The Court of Appeal has dismissed a case by a Christian register who claimed she was discriminated against when she was disciplined by Islington Council for refusing to conduct same-sex civil partnerships.
Lillian Ladele successfully took her case to an Employment Tribunal in July 2008 claiming that she was bullied and discriminated against because the council refused to allow her to be exempt from registering civil partnerships. In December 2008 an Employment Appeal Tribunal overturned that ruling.
In dismissing the appeal, the Master of the Rolls, Lord Neuberger said: "Ms Ladele was employed in a public job and was working for a public authority; she was being required to perform a purely secular task, which was being treated as part of her job; Ms Ladele's refusal to perform that task involved discriminating against gay people in the course of that job; she was being asked to perform the task because of Islington's Dignity for All policy, whose laudable aim was to avoid, or at least minimise, discrimination both among Islington's employees, and as between Islington (and its employees) and those in the community they served; Ms Ladele's refusal was causing offence to at least two of her gay colleagues; Ms Ladele's objection was based on her view of marriage, which was not a core part of her religion; and Islington's requirement in no way prevented her from worshipping as she wished."
The judge concluded: "It appears to me that, however much sympathy one may have with someone such as Ms Ladele, who is faced with choosing between giving up a post she plainly appreciates or officiating at events which she considers to be contrary to her religious beliefs, the legislature has decided that the requirements of a modern liberal democracy, such as the United Kingdom, include outlawing discrimination in the provision of goods, facilities and services on grounds of sexual orientation, subject only to very limited exceptions."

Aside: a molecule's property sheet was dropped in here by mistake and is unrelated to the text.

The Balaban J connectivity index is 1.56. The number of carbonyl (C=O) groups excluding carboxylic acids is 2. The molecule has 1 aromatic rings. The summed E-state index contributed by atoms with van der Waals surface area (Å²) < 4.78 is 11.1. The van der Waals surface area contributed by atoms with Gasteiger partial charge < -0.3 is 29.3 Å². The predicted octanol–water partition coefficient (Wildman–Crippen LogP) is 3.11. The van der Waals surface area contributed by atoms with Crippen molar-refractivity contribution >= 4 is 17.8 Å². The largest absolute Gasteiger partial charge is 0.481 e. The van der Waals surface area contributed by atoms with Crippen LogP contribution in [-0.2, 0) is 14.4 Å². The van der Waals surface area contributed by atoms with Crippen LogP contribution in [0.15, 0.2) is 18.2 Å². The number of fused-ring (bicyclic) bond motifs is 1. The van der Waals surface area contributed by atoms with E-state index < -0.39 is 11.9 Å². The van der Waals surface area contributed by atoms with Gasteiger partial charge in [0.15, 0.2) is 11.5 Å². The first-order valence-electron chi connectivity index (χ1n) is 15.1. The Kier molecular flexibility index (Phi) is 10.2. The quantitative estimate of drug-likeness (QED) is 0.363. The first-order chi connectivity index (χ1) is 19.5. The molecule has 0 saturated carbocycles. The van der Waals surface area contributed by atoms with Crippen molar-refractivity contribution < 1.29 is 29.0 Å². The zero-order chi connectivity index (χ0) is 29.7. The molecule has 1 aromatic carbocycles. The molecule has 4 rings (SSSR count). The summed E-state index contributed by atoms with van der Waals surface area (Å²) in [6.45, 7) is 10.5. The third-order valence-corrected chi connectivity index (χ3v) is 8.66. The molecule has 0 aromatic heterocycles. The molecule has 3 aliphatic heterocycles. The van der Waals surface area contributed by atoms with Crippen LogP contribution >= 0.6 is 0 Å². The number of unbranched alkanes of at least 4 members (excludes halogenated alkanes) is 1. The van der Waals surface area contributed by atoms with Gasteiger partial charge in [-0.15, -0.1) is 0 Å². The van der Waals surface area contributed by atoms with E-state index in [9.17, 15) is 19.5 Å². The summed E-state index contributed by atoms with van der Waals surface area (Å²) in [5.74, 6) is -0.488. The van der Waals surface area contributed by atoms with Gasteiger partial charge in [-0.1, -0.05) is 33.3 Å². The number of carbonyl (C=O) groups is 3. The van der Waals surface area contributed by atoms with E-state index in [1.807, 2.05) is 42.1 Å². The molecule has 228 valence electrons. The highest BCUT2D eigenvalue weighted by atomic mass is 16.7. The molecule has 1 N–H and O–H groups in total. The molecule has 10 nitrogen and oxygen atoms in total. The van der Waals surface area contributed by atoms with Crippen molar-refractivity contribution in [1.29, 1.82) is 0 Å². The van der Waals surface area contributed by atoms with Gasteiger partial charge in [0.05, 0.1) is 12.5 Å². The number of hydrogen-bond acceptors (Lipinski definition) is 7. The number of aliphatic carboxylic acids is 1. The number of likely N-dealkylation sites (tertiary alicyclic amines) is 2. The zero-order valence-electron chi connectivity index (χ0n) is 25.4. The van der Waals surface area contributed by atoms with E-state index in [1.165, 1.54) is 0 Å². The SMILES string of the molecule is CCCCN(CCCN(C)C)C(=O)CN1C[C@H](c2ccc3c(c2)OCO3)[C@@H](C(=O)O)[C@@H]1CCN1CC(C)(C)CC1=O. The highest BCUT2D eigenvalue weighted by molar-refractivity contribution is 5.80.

Lord Neuberger left the door slightly open to local authorities who wish to accommodate the religious beliefs of their registers by going on to say that local authorities would be within the law if they decided not to designate an employee as a civil partnership registrar if the employee objected to same-sex partnerships. However once designated, local authorities have a duty under Equality Act 2006 to ensure that all civil partnership registrars do not discriminate against another person on grounds of the sexual orientation.
Liberty, the human rights campaign group, intervened in the case to support Islington Council's position.
Corinna Ferguson, Liberty's legal officer who specialises in religious freedom cases, said: "Freedom of conscience is incredibly precious but other people have rights and freedoms too. Employers can't be expected to promote equal treatment under the law if they must also accommodate discrimination on the part of their employees."
Lawyers acting for Ms Ladele say she intends to appeal to the Supreme Court. Her case is financially supported by The Christian Institute. Reacting to the ruling, the head of communications Mike Judge said: "We are naturally disappointed at this decision and Miss Ladele intends to appeal. It is an important case of religious liberty not just for Lillian but for Christians working throughout the public sector.
"Looking at the matter more widely, Government regulations in this area have not done enough to protect religious liberty. Time and again, equality and diversity laws mean Christians are pushed to the back of the queue."